Teaching Philosophy
Nathan S. Werner, Ph.D.

    The essence of my teaching philosophy is the creation of a learning environment that encourages enlightening and transformative experiences for each student under my careful and deliberate mentorship. This has manifest in different ways for each of the courses that I teach. For example, the general lesson plan of the freshmen-level chemistry courses that I instruct includes traditional lecture days and problem set days. On lecture days, I introduce new content, discuss vocabulary, link content to previous knowledge, and provide students with the big picture. This allows my students to see the forest before they begin to get lost in the trees. A problem set is then assigned and students are asked to practice the assignment out of class. On the following day we work the challenging parts of the assignment together. I focus on general problem solving skills while detailing from start to finish how to solve these challenging problems. The second phase of the course allows students the integral mentorship that serves as a road map for them to find solutions to difficult problems. The semi-flipped classroom that I employ has been a very effective way to teach general chemistry and is evident in the excellent standardized exam scores of my students.
    I work with two different types of students in the freshmen and sophomore level (organic) chemistry courses that I teach. Students in my freshmen level chemistry course may not have completed a rigorous chemistry course. In these courses, I work to make sure that every student is brought up to a satisfactory level. Moreover, to ensure that every student is keeping up with the workload, which tends to be higher than they are accustomed to, discrete assignments are assigned and collected every 2 days. Students in my organic chemistry courses tend to be more self-motivated and are often very goal-oriented. Many of these students intend to apply to highly competitive post-baccalaureate programs. Therefore, in my organic chemistry courses, I encourage the student to study and develop as much as they possibly can. Students are prodded to seek concept mastery, think deeply about course content, and always question their assumptions. Actual homework assignments are not collected, and the motivation to excel in understanding the course content rests increasingly on the student. I then use quizzes as formative assessments for these students to discern if they are on-track.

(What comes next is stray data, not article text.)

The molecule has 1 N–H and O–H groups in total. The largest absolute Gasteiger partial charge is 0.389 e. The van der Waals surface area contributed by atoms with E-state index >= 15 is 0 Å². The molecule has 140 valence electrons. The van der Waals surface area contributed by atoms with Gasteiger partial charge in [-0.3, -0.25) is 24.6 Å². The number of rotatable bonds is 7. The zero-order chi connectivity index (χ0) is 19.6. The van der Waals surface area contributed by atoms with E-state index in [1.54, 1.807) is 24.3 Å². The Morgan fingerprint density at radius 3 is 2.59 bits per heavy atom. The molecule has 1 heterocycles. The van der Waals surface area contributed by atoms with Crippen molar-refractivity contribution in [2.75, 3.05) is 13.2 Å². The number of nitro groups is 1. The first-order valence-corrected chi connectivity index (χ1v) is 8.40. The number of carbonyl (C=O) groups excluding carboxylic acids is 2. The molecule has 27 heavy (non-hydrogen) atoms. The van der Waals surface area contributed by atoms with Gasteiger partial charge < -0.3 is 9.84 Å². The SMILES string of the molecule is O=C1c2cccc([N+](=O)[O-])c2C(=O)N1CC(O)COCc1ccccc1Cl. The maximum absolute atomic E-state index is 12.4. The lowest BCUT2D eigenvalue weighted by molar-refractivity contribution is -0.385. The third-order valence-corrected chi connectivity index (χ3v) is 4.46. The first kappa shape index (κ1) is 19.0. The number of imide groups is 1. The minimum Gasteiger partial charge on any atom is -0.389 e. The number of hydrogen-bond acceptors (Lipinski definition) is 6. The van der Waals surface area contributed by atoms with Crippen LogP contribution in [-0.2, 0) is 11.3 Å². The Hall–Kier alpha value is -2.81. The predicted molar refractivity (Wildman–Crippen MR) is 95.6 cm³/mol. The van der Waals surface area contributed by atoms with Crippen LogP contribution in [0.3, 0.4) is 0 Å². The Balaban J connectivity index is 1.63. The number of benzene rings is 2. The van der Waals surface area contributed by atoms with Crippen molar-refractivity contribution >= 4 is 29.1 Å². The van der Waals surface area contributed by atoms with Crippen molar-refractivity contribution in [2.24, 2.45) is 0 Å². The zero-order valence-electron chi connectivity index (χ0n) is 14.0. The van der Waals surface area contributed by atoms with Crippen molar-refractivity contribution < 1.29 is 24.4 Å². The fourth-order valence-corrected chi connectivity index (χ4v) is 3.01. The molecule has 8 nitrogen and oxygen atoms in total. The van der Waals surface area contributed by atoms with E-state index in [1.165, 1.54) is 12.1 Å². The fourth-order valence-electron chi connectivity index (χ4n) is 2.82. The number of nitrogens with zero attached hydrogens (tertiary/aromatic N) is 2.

Motivating my students to learn is very important to me. Many of my students will spend many hours studying the difficult and sometimes abstract concepts of chemistry. This can be a difficult process for those students who don’t understand why they were made to study a seemingly esoteric subject. I typically use two methods to motivate students to study chemistry: passion and applicability. I truly love chemistry, and it is easy for me to communicate this to my students by my excitement during lectures. But, I think chemistry is interesting because I can see how it fits into everything around me. However, in many cases my students lack this perspective. Therefore, at every opportunity I deliberately point out concepts that are applicable to their life. My students can then decide for themselves if the reasons that I love chemistry are persuasive enough for them to also love chemistry.
    I strive to ensure that each student knows that they are important to me. This usually takes the form of learning all of my students’ names, knowing each student personally and their needs individually, being available to answer questions by email, during office hours, or by appointment, and making sure every student feels comfortable participating in class discussions. I ponder student feedback and continually add quality of life improvements to my courses. I make my academic expectations of each student clear, encourage each student to set high personal goals, and then tenaciously coach them to achieve their goals. As an alumnus of SUU, I know that it was the personal student-professor interaction that made my education at SUU one-of-a-kind. I try to embody the best of SUU in every interaction that I have with my students.